GAO Junqin, OUYANG Hua, LEI Guangchun et al.. Temperature and Soil Moisture Interactively Affect Soil Carbon Mineralization in Zoige Alpine Wetlands[J]. Chinese Geographical Science, 2011, 21(1): 27-35.
Citation: GAO Junqin, OUYANG Hua, LEI Guangchun et al.. Temperature and Soil Moisture Interactively Affect Soil Carbon Mineralization in Zoige Alpine Wetlands[J]. Chinese Geographical Science, 2011, 21(1): 27-35.

Temperature and Soil Moisture Interactively Affect Soil Carbon Mineralization in Zoige Alpine Wetlands

Funds:  ;Special Project of CAS-Russia, Ukraine and Belarus (2010)
  • Received Date: 2010-06-01
  • Rev Recd Date: 2010-09-05
  • Publish Date: 2011-01-15
  • Wetlands store substantial amount of carbon and may contribute greatly to climate change. However, few studies have investigated the effects of global climate change on carbon mineralization in Zoige wetlands. By measuring CO2 and CH4 production rate from incubated, undisturbed soils, we studied the effects of temperature and soil moisture on carbon mineralization in two types of alpine wetlands (peatland and marsh) on Tibetan plateau. CO2 production rate increased about 3.3~3.7 times with temperatures from 5 oC to 35 oC in marsh soils and 2.4~2.6 times in peat soils, but decreased 5%~45% in marsh soils and 20%~50% in peat soils with soil moistures increasing from non-inundation to inundation. The responses of CO2 production rate to temperatures were more sensitive in marsh soils than in peat soils, but the responses of CH4 production rate were similar. Temperatures played a more important role in CO2 production rate than soil moistures did, while soil moistures played a more important role in CH4 production rate. The Q10 values for CO2 production rate were higher at 5~25℃ than at 25~35℃, implying that carbon mineralization is more sensitive at low temperatures in Tibetan alpine wetlands.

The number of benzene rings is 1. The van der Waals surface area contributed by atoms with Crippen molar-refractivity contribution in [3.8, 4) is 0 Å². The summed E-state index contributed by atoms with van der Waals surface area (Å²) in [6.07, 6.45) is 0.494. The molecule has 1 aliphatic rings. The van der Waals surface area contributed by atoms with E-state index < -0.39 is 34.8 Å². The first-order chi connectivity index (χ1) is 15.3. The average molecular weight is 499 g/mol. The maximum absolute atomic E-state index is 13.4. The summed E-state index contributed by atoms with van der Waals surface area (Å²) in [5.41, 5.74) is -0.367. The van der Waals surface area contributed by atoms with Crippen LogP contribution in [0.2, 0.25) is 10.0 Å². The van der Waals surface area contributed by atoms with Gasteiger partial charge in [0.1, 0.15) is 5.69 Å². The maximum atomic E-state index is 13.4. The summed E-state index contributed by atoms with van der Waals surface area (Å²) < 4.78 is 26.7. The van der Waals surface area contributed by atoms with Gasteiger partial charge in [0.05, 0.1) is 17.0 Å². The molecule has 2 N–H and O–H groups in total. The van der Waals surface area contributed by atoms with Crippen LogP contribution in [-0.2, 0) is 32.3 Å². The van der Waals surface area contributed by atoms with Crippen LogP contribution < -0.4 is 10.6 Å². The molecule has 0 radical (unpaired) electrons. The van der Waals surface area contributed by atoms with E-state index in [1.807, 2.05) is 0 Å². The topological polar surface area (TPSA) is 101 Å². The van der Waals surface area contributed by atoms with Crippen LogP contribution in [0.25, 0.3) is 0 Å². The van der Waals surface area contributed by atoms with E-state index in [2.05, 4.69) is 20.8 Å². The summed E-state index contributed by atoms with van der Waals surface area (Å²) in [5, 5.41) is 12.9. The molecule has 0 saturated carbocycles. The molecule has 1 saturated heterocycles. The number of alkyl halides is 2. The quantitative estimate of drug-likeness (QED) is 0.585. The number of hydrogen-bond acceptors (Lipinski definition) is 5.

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    沈阳化工大学材料科学与工程学院 沈阳 110142

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Temperature and Soil Moisture Interactively Affect Soil Carbon Mineralization in Zoige Alpine Wetlands

Funds:  ;Special Project of CAS-Russia, Ukraine and Belarus (2010)

Abstract: Wetlands store substantial amount of carbon and may contribute greatly to climate change. However, few studies have investigated the effects of global climate change on carbon mineralization in Zoige wetlands. By measuring CO2 and CH4 production rate from incubated, undisturbed soils, we studied the effects of temperature and soil moisture on carbon mineralization in two types of alpine wetlands (peatland and marsh) on Tibetan plateau. CO2 production rate increased about 3.3~3.7 times with temperatures from 5 oC to 35 oC in marsh soils and 2.4~2.6 times in peat soils, but decreased 5%~45% in marsh soils and 20%~50% in peat soils with soil moistures increasing from non-inundation to inundation. The responses of CO2 production rate to temperatures were more sensitive in marsh soils than in peat soils, but the responses of CH4 production rate were similar. Temperatures played a more important role in CO2 production rate than soil moistures did, while soil moistures played a more important role in CH4 production rate. The Q10 values for CO2 production rate were higher at 5~25℃ than at 25~35℃, implying that carbon mineralization is more sensitive at low temperatures in Tibetan alpine wetlands.

GAO Junqin, OUYANG Hua, LEI Guangchun et al.. Temperature and Soil Moisture Interactively Affect Soil Carbon Mineralization in Zoige Alpine Wetlands[J]. Chinese Geographical Science, 2011, 21(1): 27-35.
Citation: GAO Junqin, OUYANG Hua, LEI Guangchun et al.. Temperature and Soil Moisture Interactively Affect Soil Carbon Mineralization in Zoige Alpine Wetlands[J]. Chinese Geographical Science, 2011, 21(1): 27-35.

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